Take the 2-minute tour ×
Information Security Stack Exchange is a question and answer site for Information security professionals. It's 100% free, no registration required.

I've got a totally theoretical question to you on today - what is the "best" practice for storing passwords? [Best in terms of security and performance]

Usually, especially PHP-Developers tend to store user credentials either in plain text or as hash, using MD5 or SHA1 and their successors. The more clever web developers and software cooks even add some salt to the password before hashing.

Android Developers usually seem to store in plain text, as far as I have seen it until yet, naively relying on the user rights concept of android, even arguing that rooting the devices the user's own fault.

There are lots of different practices out there. Plain text for those applications, where the developers either rely on platform security or want the user to recover their own password. Hashing where developers rely on the integrity of their hashing algorithm, ignoring collision attacks and so on. Salted Hashings where developers read that plain hashing is a bad thing because of rainbow tables. There are even some developers out there who use real cryptography, but usually the key is somewhere recoverable.

My idea was to use AES (or [still not broken] symmetric cryptography in general, like blowfish and so on), crypting the padded password (for hiding the password length) with some salt prefix. The Key would be the users password, which should make it impossible to recover and verifying the password without the password.

I wonder why the usual practice differs from that idea - so where's the fault? The complexity shouldn't be that much high, because there are good implementations of AES out there, even hardware implementations. There are no hash collisions possible on this.

So am I right that no one could use a data dump with those passwords for anything other than bruteforcing? [Of course there are other attacks, which are regardless of the back-end password storage, those are not topic of this question]

May it be that this idea is pretty similar and related to bcrypt, but without multiple iterations?

share|improve this question
    
    
Please don't be a Dave and try to design your own hashing schemes. Try security.stackexchange.com/questions/211/… –  Lucas Kauffman Feb 10 '13 at 23:33
    
This is a question from StackOverflow about how to ethically store passwords for later plain-text retrieval (it has 593 upvotes currently). –  gloomy.penguin Nov 12 '13 at 20:37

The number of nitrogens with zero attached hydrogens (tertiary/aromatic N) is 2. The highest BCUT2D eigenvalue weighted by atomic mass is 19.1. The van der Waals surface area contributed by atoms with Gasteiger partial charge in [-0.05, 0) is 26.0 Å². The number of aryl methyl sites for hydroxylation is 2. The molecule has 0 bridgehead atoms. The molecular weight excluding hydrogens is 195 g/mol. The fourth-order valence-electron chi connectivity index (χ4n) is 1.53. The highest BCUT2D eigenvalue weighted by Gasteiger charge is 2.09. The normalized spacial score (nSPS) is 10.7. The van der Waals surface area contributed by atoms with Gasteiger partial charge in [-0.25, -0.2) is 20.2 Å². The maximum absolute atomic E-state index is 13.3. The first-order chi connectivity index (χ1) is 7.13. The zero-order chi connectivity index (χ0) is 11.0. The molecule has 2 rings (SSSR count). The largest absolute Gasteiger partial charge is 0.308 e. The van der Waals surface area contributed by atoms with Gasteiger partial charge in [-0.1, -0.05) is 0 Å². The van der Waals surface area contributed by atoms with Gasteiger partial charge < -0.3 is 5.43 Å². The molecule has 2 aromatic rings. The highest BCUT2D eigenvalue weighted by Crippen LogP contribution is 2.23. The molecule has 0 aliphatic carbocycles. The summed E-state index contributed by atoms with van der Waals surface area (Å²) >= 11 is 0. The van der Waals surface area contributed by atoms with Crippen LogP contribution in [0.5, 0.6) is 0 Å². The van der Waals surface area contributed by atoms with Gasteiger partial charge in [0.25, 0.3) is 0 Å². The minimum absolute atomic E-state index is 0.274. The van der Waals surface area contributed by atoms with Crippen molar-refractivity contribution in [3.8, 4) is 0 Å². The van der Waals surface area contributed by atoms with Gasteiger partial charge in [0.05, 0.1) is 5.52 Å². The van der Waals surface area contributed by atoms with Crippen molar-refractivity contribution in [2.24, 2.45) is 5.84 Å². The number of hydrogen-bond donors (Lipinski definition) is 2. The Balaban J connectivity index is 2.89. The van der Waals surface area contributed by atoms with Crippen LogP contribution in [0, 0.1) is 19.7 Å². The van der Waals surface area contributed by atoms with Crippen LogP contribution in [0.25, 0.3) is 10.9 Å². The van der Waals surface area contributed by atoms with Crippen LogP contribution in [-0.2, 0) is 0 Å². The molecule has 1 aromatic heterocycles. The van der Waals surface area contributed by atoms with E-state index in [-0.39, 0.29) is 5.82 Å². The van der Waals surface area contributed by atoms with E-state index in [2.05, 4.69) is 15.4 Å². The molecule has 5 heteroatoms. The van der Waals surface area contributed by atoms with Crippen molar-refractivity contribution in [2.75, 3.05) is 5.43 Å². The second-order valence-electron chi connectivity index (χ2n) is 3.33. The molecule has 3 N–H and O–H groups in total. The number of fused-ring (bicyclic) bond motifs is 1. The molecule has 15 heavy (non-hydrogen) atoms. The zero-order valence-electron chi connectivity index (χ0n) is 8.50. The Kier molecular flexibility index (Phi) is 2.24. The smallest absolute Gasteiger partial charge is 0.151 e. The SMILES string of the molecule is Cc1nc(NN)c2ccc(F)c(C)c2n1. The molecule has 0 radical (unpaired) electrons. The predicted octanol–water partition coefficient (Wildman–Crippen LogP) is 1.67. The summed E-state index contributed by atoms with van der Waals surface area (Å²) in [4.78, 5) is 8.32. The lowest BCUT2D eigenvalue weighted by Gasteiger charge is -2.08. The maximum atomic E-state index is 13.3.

2 Answers 2

up vote 6 down vote accepted

Good practice is not to store the passwords but something which is used to verify a password. That's called hashing.

Your proposal is just a custom hash function wrought of AES, which was not meant for that. Custom, homemade cryptographic algorithms are the bane of security. Stop it. Resistance of AES as an encryption function says (almost) nothing about its resistance as an element in a hash function (except for that weird thing called related-key attacks which do not matter for encryption, but can kill a hash function proposal, and AES is somewhat flimsy in that area).

Your idea is pretty similar to bcrypt except that it avoids all that actually makes bcrypt a good algorithm, i.e. the configurable slowness (the "iterations") and the salt, both of which being important for security.

Collisions have nothing to do whatsoever with security of password hashing schemes. These work on resistance to preimages.

share|improve this answer

You've basically proposed making a one-way hash from a block cipher using the scheme:

H(x) = AES(x,x)

What's wrong with it? Everything that's wrong with just using a standard hash function, like raw SHA-*, plus the fact that it's a custom design. At best it doesn't improve on a normal hash function, at worst it has some flaw that a standard hash function would not have.

(Note that there is nothing inherently wrong with designing hashes based on block ciphers. It can be done, although I'm not endorsing the proposed scheme here.)

At a minimum, password hashes need to be salted to prevent dictionary attacks, and have a scalable work factor that allows the hash to make the attacker expend a configurable amount of energy doing their attack.

share|improve this answer

Your Answer

 
discard

By posting your answer, you agree to the privacy policy and terms of service.

Not the answer you're looking for? Browse other questions tagged or ask your own question.